Meanwhile, we'd have fragmentary and/or anecdotal information about Willie Mays. How would we compare them?

As several have indicated, it may be easier to make these comparisons on aggregate (were most Negro Leagues teams like high-minor league teams of their day, with a few great stars mixed in?) than to take a couple of individual outliers and try to rank them 1-2.
   105. snapper (history's 42nd greatest monster) Posted: January 28, 2013 at 10:25 AM (#4356447)
As several have indicated, it may be easier to make these comparisons on aggregate (were most Negro Leagues teams like high-minor league teams of their day, with a few great stars mixed in?) than to take a couple of individual outliers and try to rank them 1-2.

Correct. We can say that there were 3-6 of the best 15 players of that era in the Negro Leagues with a fair degree of certainty. When we try to parse who was better than whom at an individual level, it becomes nearly impossible due to fragmentary data, small sample sizes, and unknown level of strength between the leagues.

I can't see how saying Josh Gibson is one of the top-3 catchers ever (with Bench and Berra), or Paige was one of the top-5 pitchers of his era is unfair in any way.
   106. BDC Posted: January 28, 2013 at 11:00 AM (#4356479)
And now that I actually think about it :) the Mantle-Mays comparison is still vexed, despite the fact that the two were contemporaries and occasional opponents, and the data for them is equally complete and of the same quality. Comparing them involves career/peak considerations, talent/value issues, league strength problems, war credit (for Mays), park factors, and other more-or-less uncertainties. How much more so for (say) Charleston and Cobb.
   107. Jolly Old St. Nick Is A Jolly Old St. Crip Posted: January 28, 2013 at 11:27 AM (#4356495)
And now that I actually think about it :) the Mantle-Mays comparison is still vexed, despite the fact that the two were contemporaries and occasional opponents, and the data for them is equally complete and of the same quality. Comparing them involves career/peak considerations, talent/value issues, league strength problems, war credit (for Mays), park factors, and other more-or-less uncertainties. How much more so for (say) Charleston and Cobb.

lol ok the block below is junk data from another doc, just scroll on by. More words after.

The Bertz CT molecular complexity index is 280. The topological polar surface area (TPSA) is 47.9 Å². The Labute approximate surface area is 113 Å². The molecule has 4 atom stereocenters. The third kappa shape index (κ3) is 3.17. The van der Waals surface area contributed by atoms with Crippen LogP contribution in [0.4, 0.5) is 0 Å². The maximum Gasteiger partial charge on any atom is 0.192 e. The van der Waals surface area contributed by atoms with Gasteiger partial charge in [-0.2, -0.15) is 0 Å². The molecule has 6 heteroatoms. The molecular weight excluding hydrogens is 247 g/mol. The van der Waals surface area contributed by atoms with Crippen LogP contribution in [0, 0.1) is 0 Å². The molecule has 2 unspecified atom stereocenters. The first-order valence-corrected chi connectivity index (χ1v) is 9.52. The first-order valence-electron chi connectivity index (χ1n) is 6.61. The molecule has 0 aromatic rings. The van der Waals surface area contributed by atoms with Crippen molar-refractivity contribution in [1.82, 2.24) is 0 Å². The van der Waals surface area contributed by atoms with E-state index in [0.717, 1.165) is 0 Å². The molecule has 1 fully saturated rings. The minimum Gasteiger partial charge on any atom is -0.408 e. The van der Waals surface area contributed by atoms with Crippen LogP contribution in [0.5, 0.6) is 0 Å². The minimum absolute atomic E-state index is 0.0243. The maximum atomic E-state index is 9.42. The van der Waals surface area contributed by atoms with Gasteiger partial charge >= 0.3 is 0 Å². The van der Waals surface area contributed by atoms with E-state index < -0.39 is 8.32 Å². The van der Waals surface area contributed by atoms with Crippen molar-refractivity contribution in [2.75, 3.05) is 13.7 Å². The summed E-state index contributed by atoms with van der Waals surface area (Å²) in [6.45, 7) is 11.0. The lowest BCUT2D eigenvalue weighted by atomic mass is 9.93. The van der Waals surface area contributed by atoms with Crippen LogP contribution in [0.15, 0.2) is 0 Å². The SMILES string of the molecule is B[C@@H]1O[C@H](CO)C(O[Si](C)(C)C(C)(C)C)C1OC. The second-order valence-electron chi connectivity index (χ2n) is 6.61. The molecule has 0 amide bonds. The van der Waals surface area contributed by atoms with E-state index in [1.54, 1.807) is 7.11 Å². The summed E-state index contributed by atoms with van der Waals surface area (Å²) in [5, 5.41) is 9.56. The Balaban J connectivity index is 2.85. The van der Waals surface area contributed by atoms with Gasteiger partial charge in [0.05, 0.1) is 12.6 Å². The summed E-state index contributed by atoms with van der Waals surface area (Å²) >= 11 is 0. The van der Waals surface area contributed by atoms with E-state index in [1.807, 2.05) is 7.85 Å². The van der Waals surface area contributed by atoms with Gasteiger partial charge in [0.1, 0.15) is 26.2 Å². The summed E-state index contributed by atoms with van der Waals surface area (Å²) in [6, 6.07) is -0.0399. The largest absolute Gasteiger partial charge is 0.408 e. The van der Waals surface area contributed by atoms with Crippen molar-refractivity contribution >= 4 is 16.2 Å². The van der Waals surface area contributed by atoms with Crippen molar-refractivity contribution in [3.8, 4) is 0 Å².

The truth is that every time one of these "all-time best" discussions comes up, it always boils down to definitions. Best career or best peak? Best mix of all-around skills or most value added? "Best" against a player's contemporaries or "best" with era adjustments and talent pool expansion considered? Nine times out of ten, people who start out with different premises talk right past one another, and when one side refuses even to acknowledge the validity of any opposing premises, the discussion gets nowhere.

In the case of Mays and Mantle, how much do you allow for the obvious difference in the league strength during their overlapping careers? And in the case of Cobb and Charleston, how can we even begin to measure how their league differences can be reconciled with the fact that NeL players fared quite well whenever they had the chance to play against ML competition? "Small sample size" is usually little more than another way of not wanting to deal with the fact that when blacks and whites competed on the diamond in the Jim Crow era, the top black players more than held their own. It's especially pathetic when it's maintained that the players "weren't trying" in those games, as if either black or white players in the days of Jim Crow would ever like being reminded by their redneck or "race man" friends back home that a bunch of niggers or crackers had gotten the best of them.
   108. Matt Clement of Alexandria Posted: January 28, 2013 at 12:02 PM (#4356512)
I can't see how saying Josh Gibson is one of the top-3 catchers ever (with Bench and Berra)...
Bench and Gibson alone at the top for me. Catching in the 1950s was crazy easy - they played the most boring base-to-base walks and homers game ever. Catchers in the 1950s performed right about at league average at the plate. Once steals came back into the game, catcher returned to its traditional place as one of the weakest-hitting positions. Bench's incredible defense and the difficulty of playing C in the National League in the 70s form a reasonable case for him as the best of all time.

I am very confident that Gibson was a better hitter than Yogi Berra.
   109. snapper (history's 42nd greatest monster) Posted: January 28, 2013 at 12:21 PM (#4356524)
Bench and Gibson alone at the top for me. Catching in the 1950s was crazy easy - they played the most boring base-to-base walks and homers game ever. Catchers in the 1950s performed right about at league average at the plate. Once steals came back into the game, catcher returned to its traditional place as one of the weakest-hitting positions. Bench's incredible defense and the difficulty of playing C in the National League in the 70s form a reasonable case for him as the best of all time.

I am very confident that Gibson was a better hitter than Yogi Berra.


Berra rates among the very best of his era at all the measurable things (CS%, PB, WP), but the real issue is all the stuff we don't know about C defense.